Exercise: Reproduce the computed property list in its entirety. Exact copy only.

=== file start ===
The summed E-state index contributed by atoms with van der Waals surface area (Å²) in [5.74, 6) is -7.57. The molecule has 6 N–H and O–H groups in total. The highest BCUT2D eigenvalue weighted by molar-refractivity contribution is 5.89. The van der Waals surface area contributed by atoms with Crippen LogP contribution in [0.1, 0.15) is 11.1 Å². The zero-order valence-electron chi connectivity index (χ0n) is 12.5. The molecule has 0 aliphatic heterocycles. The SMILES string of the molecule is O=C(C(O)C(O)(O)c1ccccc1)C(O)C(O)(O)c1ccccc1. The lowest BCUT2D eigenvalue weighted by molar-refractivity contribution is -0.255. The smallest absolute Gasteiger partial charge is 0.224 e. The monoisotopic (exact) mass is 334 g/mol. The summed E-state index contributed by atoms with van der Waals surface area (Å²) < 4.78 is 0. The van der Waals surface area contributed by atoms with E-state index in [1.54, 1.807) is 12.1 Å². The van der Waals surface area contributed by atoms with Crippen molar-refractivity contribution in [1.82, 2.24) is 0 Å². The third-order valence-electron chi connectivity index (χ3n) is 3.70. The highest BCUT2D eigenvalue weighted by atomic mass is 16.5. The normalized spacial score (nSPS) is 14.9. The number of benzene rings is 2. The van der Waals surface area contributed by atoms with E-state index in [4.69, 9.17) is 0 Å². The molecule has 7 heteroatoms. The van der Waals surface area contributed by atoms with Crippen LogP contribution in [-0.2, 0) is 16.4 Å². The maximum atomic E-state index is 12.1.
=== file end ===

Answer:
The summed E-state index contributed by atoms with van der Waals surface area (Å²) in [5.74, 6) is -7.57. The molecule has 6 N–H and O–H groups in total. The highest BCUT2D eigenvalue weighted by molar-refractivity contribution is 5.89. The van der Waals surface area contributed by atoms with Crippen LogP contribution in [0.1, 0.15) is 11.1 Å². The zero-order valence-electron chi connectivity index (χ0n) is 12.5. The molecule has 0 aliphatic heterocycles. The SMILES string of the molecule is O=C(C(O)C(O)(O)c1ccccc1)C(O)C(O)(O)c1ccccc1. The lowest BCUT2D eigenvalue weighted by molar-refractivity contribution is -0.255. The smallest absolute Gasteiger partial charge is 0.224 e. The monoisotopic (exact) mass is 334 g/mol. The summed E-state index contributed by atoms with van der Waals surface area (Å²) < 4.78 is 0. The van der Waals surface area contributed by atoms with E-state index in [1.54, 1.807) is 12.1 Å². The van der Waals surface area contributed by atoms with Crippen molar-refractivity contribution in [1.82, 2.24) is 0 Å². The third-order valence-electron chi connectivity index (χ3n) is 3.70. The highest BCUT2D eigenvalue weighted by atomic mass is 16.5. The normalized spacial score (nSPS) is 14.9. The number of benzene rings is 2. The van der Waals surface area contributed by atoms with E-state index in [4.69, 9.17) is 0 Å². The molecule has 7 heteroatoms. The van der Waals surface area contributed by atoms with Crippen LogP contribution in [-0.2, 0) is 16.4 Å². The maximum atomic E-state index is 12.1.